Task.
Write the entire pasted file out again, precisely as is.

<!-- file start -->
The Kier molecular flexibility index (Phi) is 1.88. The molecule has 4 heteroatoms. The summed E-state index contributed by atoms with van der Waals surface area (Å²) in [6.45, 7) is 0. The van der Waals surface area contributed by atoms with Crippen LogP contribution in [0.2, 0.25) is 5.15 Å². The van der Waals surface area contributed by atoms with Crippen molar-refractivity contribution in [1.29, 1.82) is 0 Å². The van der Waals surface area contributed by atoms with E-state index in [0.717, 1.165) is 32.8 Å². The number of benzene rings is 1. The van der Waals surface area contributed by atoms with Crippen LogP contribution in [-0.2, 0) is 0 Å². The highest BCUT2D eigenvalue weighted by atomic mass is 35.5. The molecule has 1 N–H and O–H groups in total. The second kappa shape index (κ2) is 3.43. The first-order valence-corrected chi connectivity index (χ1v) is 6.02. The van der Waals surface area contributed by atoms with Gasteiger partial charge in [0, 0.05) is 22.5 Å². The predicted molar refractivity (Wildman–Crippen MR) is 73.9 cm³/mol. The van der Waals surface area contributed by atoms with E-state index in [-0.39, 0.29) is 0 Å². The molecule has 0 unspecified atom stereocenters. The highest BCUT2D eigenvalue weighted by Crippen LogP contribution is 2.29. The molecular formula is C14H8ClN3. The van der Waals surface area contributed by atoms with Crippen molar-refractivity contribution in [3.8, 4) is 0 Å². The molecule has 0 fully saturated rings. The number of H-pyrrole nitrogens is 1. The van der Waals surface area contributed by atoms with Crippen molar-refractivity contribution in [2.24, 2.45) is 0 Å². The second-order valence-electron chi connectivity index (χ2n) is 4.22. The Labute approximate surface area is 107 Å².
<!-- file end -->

The Kier molecular flexibility index (Phi) is 1.88. The molecule has 4 heteroatoms. The summed E-state index contributed by atoms with van der Waals surface area (Å²) in [6.45, 7) is 0. The van der Waals surface area contributed by atoms with Crippen LogP contribution in [0.2, 0.25) is 5.15 Å². The van der Waals surface area contributed by atoms with Crippen molar-refractivity contribution in [1.29, 1.82) is 0 Å². The van der Waals surface area contributed by atoms with E-state index in [0.717, 1.165) is 32.8 Å². The number of benzene rings is 1. The van der Waals surface area contributed by atoms with Crippen LogP contribution in [-0.2, 0) is 0 Å². The highest BCUT2D eigenvalue weighted by atomic mass is 35.5. The molecule has 1 N–H and O–H groups in total. The second kappa shape index (κ2) is 3.43. The first-order valence-corrected chi connectivity index (χ1v) is 6.02. The van der Waals surface area contributed by atoms with Gasteiger partial charge in [0, 0.05) is 22.5 Å². The predicted molar refractivity (Wildman–Crippen MR) is 73.9 cm³/mol. The van der Waals surface area contributed by atoms with E-state index in [-0.39, 0.29) is 0 Å². The molecule has 0 unspecified atom stereocenters. The highest BCUT2D eigenvalue weighted by Crippen LogP contribution is 2.29. The molecular formula is C14H8ClN3. The van der Waals surface area contributed by atoms with Crippen molar-refractivity contribution in [3.8, 4) is 0 Å². The molecule has 0 fully saturated rings. The number of H-pyrrole nitrogens is 1. The van der Waals surface area contributed by atoms with Crippen molar-refractivity contribution in [2.24, 2.45) is 0 Å². The second-order valence-electron chi connectivity index (χ2n) is 4.22. The Labute approximate surface area is 107 Å².